Our center recently collected data on our postoperative ACL patients to determine length of time until they were able to return to their sport, whether they were able to return to preinjury level of play, length of time out of sport, and their current functional status. After obtaining the institutional review board approval, we performed a retrospective chart review. All patients who were surgically treated for an ACL injury between January 1, 2004, and March 1, 2008, at The Children's Hospital of Philadelphia were included in the chart review. The patients' demographic data were collected. Following this, the patients and/or their legal guardians were contacted by telephone to obtain accurate follow-up information. Approximately 95% of the patients were more than 6 months out from their surgery at the time they answered our questionnaire. The remaining 5% were 5–6 months from their surgical date and were still undergoing physical therapy. The purpose of the questionnaire was to verify the demographic injury, the mechanism of injury, and determine any additional injuries that might have been treated outside our institution. We obtained information about the duration of physical therapy after surgery, use of brace, return to sport, and return to prior level of play using validated knee-scoring systems.
We used two knee-scoring systems: the Lysholm and Tegner scoring systems. The Lysholm knee scale consists of eight categories, such as ability to walk, ability to climb steps, and squat without discomfort, and gives a score of 0–100. The Tegner score reflects activity level on a 1–10 basis, with 1 being extremely sedentary and 10 being elite soccer players (Tegner & Lysholm, 1985). We were able to obtain complete information on 164 patients (174 knees); 11 of our patients had bilateral ACL tears (10 females, 1 male). The mean age at the time of surgery was 15.6 years (range, 10.9–20.4 years). The median length of time out of sport was 7 months. Seventy-one percent of our patients reported being able to return to their prior sport whereas 15% returned to a different sport. Fourteen percent of patients who underwent surgery did not return to any sport. Fifty-six percent of our patients who returned to their prior sport reported that they were able to achieve their prior level of performance. We found no relationship between return to sport and the specific sport in which the injury was sustained. We found a negative relationship between body mass index and the functional capacity score (p = .01) using the Lysholm score. We found that patients who returned to their sport had a median Tegner score of 7 compared with patients who did not return to their sport who had a median Tegner score of 3 (p = 0.01) (Fig 3 and 4).
With more children participating in organized sports, ACL injuries are on the rise and present a challenge to the healthcare provider. Promptly referring these patients to a pediatric orthopedist will continue to be an integral part in the care of our patients and ultimately in their recovery. Understanding the factors that can influence prompt surgical intervention is crucial. This includes not only physical findings, such as ROM, but also psychological or motivational issues. By studying our patients' experience, we were able to determine whether length of time in physical therapy and patients' body mass index appeared to be important variables for favorable Lysholm and Tegner scores. Whether the injury occurred during sports or not, appeared to be important for a favorable Tegner score. Patients who sustained their injuries in sports may have an increased motivation to return. Our data indicated that most patients did well after their surgery and that the majority of them were able to return to their chosen sport and were able to continue to be competitive in their chosen sport.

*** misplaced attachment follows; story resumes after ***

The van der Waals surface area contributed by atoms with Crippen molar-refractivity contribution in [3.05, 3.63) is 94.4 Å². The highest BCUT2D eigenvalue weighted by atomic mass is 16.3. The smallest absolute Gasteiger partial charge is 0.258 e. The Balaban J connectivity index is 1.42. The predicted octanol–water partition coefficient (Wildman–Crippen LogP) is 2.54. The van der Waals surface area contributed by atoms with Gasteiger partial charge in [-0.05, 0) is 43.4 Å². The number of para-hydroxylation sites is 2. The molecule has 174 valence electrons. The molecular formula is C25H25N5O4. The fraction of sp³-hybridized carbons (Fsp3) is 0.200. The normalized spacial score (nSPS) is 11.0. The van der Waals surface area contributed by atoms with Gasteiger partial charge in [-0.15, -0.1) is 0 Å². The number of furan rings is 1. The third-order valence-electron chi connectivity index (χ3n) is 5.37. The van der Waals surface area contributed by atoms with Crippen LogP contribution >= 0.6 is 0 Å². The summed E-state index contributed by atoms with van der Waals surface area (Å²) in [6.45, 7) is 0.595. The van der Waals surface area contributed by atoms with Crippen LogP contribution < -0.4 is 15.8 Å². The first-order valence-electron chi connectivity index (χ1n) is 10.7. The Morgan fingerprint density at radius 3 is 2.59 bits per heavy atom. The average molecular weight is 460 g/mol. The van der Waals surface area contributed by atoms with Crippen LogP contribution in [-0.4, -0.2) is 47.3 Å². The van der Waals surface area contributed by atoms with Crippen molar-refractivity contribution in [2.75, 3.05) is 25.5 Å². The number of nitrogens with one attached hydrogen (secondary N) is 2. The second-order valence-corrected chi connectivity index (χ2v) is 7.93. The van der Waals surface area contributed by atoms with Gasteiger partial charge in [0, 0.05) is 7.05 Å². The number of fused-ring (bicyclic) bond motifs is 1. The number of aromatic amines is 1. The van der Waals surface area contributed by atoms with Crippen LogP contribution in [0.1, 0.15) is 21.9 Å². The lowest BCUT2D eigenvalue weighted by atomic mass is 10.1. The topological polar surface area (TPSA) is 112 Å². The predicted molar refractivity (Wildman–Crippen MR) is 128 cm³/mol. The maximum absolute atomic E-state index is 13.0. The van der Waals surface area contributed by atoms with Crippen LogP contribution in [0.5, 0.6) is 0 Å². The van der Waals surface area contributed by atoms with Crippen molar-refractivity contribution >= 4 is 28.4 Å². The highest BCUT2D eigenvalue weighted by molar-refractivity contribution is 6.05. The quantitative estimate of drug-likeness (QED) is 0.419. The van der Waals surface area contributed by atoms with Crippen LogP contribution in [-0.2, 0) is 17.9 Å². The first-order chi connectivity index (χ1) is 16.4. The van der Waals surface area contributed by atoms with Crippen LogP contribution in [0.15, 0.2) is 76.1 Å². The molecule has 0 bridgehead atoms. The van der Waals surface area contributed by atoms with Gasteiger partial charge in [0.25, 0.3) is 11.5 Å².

Prevention appears to be the key. Providers should encourage patients who present to the ED with a sports injury to participate in future prevention programs. Prevention activities are aimed at achieving flexibility of the hamstrings and quadriceps as well as maintaining muscle strength. Proper landing techniques also appear to be important in the prevention of ACL injuries.
CASE PROGRESSION: ACL RECONSTRUCTION
Samantha had an ACL reconstructed in March 2007. Initially, she made great progress and then had difficulty with full extension of her knee. After a second surgery to remove adhesions in June 2008, she returned to activities in December 2008. Initially, although competitive, she had not returned to preinjury level. By June 2009, approximately 2 years post injury, Samatha is back to her prior level of competition, has graduated from high school with honors and will enter college in the fall. She will be a member of the track team for her Division One University.
IMPLICATIONS FOR ADVANCE PRACTICE NURSES
Advance practice nurses are in an excellent position to screen for ACL injuries. It is imperative for the healthcare providers to appropriately assess and manage the patient with an ACL injury promptly to ensure that outcome is improved. Failure to recognize the severity of the problem may lead to increased morbidity and mortality.
It is also important to promote prevention activities as part of routine examinations. Stretching exercises and ACL prevention can be addressed during preparticipation sports evaluations as well as child checks at an early age and reinforced at subsequent visits.
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Keywords:© 2010 Lippincott Williams & Wilkins, Inc.
ACL injury; ACL tear; anterior cruciate ligament; knee injury